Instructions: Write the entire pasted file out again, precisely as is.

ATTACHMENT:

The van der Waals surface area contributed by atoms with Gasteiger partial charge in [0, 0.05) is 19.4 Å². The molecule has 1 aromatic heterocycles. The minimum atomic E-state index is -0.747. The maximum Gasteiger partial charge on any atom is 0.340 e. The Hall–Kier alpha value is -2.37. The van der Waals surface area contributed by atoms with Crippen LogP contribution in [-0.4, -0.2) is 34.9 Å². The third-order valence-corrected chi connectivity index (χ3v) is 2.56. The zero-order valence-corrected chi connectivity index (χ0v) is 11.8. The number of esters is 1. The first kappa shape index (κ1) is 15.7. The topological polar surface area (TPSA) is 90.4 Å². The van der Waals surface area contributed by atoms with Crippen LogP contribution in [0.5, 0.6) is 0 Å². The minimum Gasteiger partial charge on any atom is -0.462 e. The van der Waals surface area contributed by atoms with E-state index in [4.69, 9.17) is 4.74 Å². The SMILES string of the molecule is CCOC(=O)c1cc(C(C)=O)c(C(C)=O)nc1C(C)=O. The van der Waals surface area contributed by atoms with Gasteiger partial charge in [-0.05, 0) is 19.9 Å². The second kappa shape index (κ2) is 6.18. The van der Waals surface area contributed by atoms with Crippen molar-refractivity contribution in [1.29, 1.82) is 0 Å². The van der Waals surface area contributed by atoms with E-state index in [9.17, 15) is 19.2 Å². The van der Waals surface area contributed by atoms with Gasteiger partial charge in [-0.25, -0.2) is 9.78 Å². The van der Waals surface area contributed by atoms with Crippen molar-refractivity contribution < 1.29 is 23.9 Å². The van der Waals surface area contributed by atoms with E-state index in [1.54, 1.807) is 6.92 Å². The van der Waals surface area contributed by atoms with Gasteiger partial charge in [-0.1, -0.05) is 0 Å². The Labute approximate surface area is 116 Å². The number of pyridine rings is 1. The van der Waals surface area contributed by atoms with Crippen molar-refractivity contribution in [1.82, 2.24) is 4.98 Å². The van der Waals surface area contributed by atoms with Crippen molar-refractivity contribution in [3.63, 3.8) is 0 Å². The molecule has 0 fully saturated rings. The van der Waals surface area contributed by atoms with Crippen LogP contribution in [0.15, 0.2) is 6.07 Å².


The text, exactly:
The van der Waals surface area contributed by atoms with Gasteiger partial charge in [0, 0.05) is 19.4 Å². The molecule has 1 aromatic heterocycles. The minimum atomic E-state index is -0.747. The maximum Gasteiger partial charge on any atom is 0.340 e. The Hall–Kier alpha value is -2.37. The van der Waals surface area contributed by atoms with Crippen LogP contribution in [-0.4, -0.2) is 34.9 Å². The third-order valence-corrected chi connectivity index (χ3v) is 2.56. The zero-order valence-corrected chi connectivity index (χ0v) is 11.8. The number of esters is 1. The first kappa shape index (κ1) is 15.7. The topological polar surface area (TPSA) is 90.4 Å². The van der Waals surface area contributed by atoms with Crippen LogP contribution in [0.5, 0.6) is 0 Å². The minimum Gasteiger partial charge on any atom is -0.462 e. The van der Waals surface area contributed by atoms with E-state index in [4.69, 9.17) is 4.74 Å². The SMILES string of the molecule is CCOC(=O)c1cc(C(C)=O)c(C(C)=O)nc1C(C)=O. The van der Waals surface area contributed by atoms with Gasteiger partial charge in [-0.05, 0) is 19.9 Å². The second kappa shape index (κ2) is 6.18. The van der Waals surface area contributed by atoms with Crippen molar-refractivity contribution in [1.29, 1.82) is 0 Å². The van der Waals surface area contributed by atoms with E-state index in [9.17, 15) is 19.2 Å². The van der Waals surface area contributed by atoms with Gasteiger partial charge in [-0.25, -0.2) is 9.78 Å². The van der Waals surface area contributed by atoms with Crippen molar-refractivity contribution < 1.29 is 23.9 Å². The van der Waals surface area contributed by atoms with E-state index in [1.54, 1.807) is 6.92 Å². The van der Waals surface area contributed by atoms with Gasteiger partial charge in [-0.1, -0.05) is 0 Å². The Labute approximate surface area is 116 Å². The number of pyridine rings is 1. The van der Waals surface area contributed by atoms with Crippen molar-refractivity contribution in [1.82, 2.24) is 4.98 Å². The van der Waals surface area contributed by atoms with Crippen molar-refractivity contribution in [3.63, 3.8) is 0 Å². The molecule has 0 fully saturated rings. The van der Waals surface area contributed by atoms with Crippen LogP contribution in [0.15, 0.2) is 6.07 Å².